This article provides an overview and analysis of recent work on the extended self, demonstrating that the boundaries of selves are fluid, shifting across biological, artifactual, and sociocultural structures. First, it distinguishes the notions of minimal self, person, and narrative self. Second, it surveys how philosophers, psychologists, and cognitive scientists argue that embodiment, cognition, emotion, consciousness, and moral character traits can be extended and what that implies for the boundaries of selves. It also reviews and responds to various criticisms and (...)
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  • Narrativism, Reductionism and Four-Dimensionalism.Alfonso Muñoz Corcuera - 2021 - Agora 40 (2):63-86.
    In a successful series of papers, Schroer and Schroer presented a reductionist narrative account of personal identity. They claimed that their reductionist account had advantages over traditional narrative theories. In this paper I intend to show that they were wrong. Although it is possible to defend a reductionist narrative account, the Schroers’ theory has a problem of circularity. And solving that problem will cause their theory to have much more problems than non-reductionist narrative theories. Consequently, they should either present a (...)
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  • Underlying Delusion: Predictive Processing, Looping Effects, and the Personal/Sub-Personal Distinction.Matteo Colombo & Regina E. Fabry - forthcoming - Philosophical Psychology:1-27.
    What is the relationship between the concepts of the predictive processing theory of brain functioning and the everyday concepts with which people conduct and explain their mental lives? To answer this question, we focus on predictive processing explanations of mental disorder that appeal to false inference. After distinguishing two concepts of false inference, we survey four ways of understanding the relationship between explanations of mental phenomena at the personal and sub-personal level. We then argue that if predictive processing accurately accounts (...)
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  • The Narrative Self, Distributed Memory, and Evocative Objects.Richard Heersmink - 2018 - Philosophical Studies 175 (8):1829-1849.
    In this article, I outline various ways in which artifacts are interwoven with autobiographical memory systems and conceptualize what this implies for the self. I first sketch the narrative approach to the self, arguing that who we are as persons is essentially our life story, which, in turn, determines our present beliefs and desires, but also directs our future goals and actions. I then argue that our autobiographical memory is partly anchored in our embodied interactions with an ecology of artifacts (...)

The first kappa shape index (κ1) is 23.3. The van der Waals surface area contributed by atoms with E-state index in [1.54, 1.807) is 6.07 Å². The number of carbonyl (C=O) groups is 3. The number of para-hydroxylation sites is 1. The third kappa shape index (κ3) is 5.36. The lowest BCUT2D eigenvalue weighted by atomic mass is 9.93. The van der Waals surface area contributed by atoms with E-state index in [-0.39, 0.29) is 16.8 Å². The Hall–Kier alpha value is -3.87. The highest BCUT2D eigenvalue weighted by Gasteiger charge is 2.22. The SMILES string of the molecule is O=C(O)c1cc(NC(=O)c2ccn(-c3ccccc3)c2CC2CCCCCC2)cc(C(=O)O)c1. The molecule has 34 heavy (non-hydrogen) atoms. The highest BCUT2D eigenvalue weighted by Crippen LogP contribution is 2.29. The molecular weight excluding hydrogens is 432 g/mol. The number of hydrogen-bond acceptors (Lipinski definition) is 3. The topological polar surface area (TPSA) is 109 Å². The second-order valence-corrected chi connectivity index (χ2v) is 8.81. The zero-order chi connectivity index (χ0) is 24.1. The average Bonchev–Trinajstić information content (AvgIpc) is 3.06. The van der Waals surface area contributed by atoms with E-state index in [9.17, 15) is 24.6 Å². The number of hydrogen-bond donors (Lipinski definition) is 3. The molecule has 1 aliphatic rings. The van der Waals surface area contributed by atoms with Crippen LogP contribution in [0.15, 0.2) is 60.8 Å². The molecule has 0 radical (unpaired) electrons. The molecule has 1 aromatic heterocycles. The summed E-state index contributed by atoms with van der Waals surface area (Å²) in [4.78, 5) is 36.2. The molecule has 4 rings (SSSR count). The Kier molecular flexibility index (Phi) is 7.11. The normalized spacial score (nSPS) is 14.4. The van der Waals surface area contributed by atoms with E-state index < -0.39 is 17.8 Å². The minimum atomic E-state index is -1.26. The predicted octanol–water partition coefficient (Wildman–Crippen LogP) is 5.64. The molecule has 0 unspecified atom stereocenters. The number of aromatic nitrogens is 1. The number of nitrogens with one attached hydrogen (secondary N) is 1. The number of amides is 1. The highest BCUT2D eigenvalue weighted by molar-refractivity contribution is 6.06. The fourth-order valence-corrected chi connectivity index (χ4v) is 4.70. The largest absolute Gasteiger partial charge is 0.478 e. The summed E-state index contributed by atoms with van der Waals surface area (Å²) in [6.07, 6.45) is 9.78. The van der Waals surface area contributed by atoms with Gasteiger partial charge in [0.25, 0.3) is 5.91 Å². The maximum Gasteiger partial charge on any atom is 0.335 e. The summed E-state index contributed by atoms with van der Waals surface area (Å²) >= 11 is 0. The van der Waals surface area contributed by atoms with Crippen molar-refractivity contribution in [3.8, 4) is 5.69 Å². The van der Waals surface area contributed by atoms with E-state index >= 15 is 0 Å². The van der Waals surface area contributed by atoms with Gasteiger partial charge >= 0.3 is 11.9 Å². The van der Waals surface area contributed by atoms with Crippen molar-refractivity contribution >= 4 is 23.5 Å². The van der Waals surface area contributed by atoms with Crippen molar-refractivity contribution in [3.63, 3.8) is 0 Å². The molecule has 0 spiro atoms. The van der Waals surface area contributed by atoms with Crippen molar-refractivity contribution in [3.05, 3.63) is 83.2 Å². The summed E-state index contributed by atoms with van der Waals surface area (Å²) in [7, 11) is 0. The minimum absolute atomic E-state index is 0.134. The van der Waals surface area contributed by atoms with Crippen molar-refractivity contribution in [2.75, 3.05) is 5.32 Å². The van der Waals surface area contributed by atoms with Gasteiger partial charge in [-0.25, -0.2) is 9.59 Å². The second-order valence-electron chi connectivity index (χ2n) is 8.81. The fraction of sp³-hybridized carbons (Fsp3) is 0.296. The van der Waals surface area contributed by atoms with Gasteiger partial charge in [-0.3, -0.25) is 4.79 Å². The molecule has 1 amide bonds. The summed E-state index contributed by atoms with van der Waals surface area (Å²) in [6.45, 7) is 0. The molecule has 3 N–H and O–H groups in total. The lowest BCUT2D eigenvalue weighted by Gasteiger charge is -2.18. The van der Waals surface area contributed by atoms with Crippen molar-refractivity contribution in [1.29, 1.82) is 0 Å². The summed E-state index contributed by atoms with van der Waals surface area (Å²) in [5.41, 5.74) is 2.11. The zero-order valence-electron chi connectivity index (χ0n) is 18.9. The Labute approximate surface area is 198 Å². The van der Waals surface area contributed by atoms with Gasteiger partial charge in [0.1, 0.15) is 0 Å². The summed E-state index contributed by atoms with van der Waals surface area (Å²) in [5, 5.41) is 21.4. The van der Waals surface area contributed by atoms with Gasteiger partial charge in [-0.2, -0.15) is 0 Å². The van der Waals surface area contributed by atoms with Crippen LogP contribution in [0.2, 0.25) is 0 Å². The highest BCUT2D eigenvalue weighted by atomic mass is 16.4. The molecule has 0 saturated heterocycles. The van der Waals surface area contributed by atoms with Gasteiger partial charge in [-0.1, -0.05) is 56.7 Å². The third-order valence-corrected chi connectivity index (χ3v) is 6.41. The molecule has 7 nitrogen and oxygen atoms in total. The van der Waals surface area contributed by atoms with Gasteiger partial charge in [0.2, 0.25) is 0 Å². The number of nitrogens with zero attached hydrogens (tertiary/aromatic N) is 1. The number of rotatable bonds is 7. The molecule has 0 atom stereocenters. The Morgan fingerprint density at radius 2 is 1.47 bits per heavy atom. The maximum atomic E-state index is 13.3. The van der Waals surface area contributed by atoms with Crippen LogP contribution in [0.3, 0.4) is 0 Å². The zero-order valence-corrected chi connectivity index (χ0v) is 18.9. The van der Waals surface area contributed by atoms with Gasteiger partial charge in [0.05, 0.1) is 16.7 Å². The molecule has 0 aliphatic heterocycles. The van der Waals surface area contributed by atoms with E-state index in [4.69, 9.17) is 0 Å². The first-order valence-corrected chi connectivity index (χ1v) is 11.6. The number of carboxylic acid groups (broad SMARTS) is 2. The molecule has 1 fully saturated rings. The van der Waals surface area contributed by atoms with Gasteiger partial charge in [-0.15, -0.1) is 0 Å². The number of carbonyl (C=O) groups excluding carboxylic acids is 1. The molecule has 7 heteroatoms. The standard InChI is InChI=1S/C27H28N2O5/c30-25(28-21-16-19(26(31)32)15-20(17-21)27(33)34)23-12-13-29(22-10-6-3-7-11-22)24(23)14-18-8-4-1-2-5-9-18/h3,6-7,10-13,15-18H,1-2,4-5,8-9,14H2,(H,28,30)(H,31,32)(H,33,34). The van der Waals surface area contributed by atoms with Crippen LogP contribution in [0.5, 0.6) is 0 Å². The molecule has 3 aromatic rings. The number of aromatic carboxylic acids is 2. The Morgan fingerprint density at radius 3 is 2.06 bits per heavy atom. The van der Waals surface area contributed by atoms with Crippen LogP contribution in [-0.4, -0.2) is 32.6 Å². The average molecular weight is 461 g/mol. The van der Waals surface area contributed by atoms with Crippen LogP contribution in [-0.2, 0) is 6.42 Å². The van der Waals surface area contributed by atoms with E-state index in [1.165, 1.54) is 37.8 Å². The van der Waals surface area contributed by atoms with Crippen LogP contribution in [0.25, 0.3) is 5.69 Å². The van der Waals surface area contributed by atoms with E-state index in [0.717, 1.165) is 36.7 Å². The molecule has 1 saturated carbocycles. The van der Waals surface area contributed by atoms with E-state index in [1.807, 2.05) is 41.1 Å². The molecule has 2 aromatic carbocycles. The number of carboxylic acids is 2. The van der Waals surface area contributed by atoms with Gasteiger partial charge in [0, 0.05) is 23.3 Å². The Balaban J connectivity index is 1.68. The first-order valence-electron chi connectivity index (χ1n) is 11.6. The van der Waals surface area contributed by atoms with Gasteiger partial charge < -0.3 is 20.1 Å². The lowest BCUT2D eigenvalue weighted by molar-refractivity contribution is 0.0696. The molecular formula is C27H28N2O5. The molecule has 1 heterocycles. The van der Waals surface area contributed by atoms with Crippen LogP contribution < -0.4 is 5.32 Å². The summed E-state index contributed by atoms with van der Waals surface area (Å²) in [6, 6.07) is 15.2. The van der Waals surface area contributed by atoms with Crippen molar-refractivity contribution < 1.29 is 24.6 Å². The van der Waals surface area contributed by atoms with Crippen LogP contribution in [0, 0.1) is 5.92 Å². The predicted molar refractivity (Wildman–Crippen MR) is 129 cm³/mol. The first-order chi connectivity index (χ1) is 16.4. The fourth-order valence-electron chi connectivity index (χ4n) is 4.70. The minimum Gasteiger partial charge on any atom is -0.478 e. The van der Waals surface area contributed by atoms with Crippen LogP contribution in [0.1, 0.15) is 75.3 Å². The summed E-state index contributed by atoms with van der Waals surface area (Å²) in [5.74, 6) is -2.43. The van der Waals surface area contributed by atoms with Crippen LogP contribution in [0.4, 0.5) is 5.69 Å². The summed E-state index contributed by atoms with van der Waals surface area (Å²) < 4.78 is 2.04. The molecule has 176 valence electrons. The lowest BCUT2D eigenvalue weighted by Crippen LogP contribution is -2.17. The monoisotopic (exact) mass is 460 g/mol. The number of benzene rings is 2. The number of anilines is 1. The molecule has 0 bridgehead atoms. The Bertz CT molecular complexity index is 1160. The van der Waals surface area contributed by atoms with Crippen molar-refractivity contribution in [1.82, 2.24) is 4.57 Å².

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  • From ticks to tricks of time: narrative and temporal configuration of experience.Arkadiusz Misztal - 2020 - Phenomenology and the Cognitive Sciences 19 (1):59-78.
    The paper examines narrative operations involved in the temporal configuration of experience within a general framework of the phenomenological treatment of temporality. Taking as its point of departure a most basic instantiation of temporal experience, namely that of a ticking clock, it argues that the narrative dynamics which give form and charge the interval between tick and tock with significant duration are directly derived from the time-constituting operations of the embodied mind and, as such, are independent of their linguistic articulations. (...)
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  • The Temporality of Situated Cognition.David H. V. Vogel, Mathis Jording, Christian Kupke & Kai Vogeley - 2020 - Frontiers in Psychology 11.
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  • Being Perceived and Being “Seen”: Interpersonal Affordances, Agency, and Selfhood.Nick Brancazio - 2020 - Frontiers in Psychology 11.
    Are interpersonal affordances a distinct type of affordance, and if so, what is it that differentiates them from other kinds of affordances? In this paper, I show that a hard distinction between interpersonal affordances and other affordances is warranted and ethically important. The enactivist theory of participatory sense-making demonstrates that there is a difference in coupling between agent-environment and agent-agent interactions, and these differences in coupling provide a basis for distinguishing between the perception of environmental and interpersonal affordances. Building further (...)
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  • Life-Extending Enhancements and the Narrative Approach to Personal Identity.Andrea Sauchelli - 2018 - Journal of Medical Ethics 44 (4):219-225.
    Various debates on the desirability and rationality of life-extending enhancements have been pursued under the presupposition that a generic psychological theory of personal identity is correct. I here discuss how the narrative approach to personal identity can contribute to these debates. In particular, I argue that two versions of the narrative approach offer good reasons to reject an argument against the rationality of life-extending enhancements.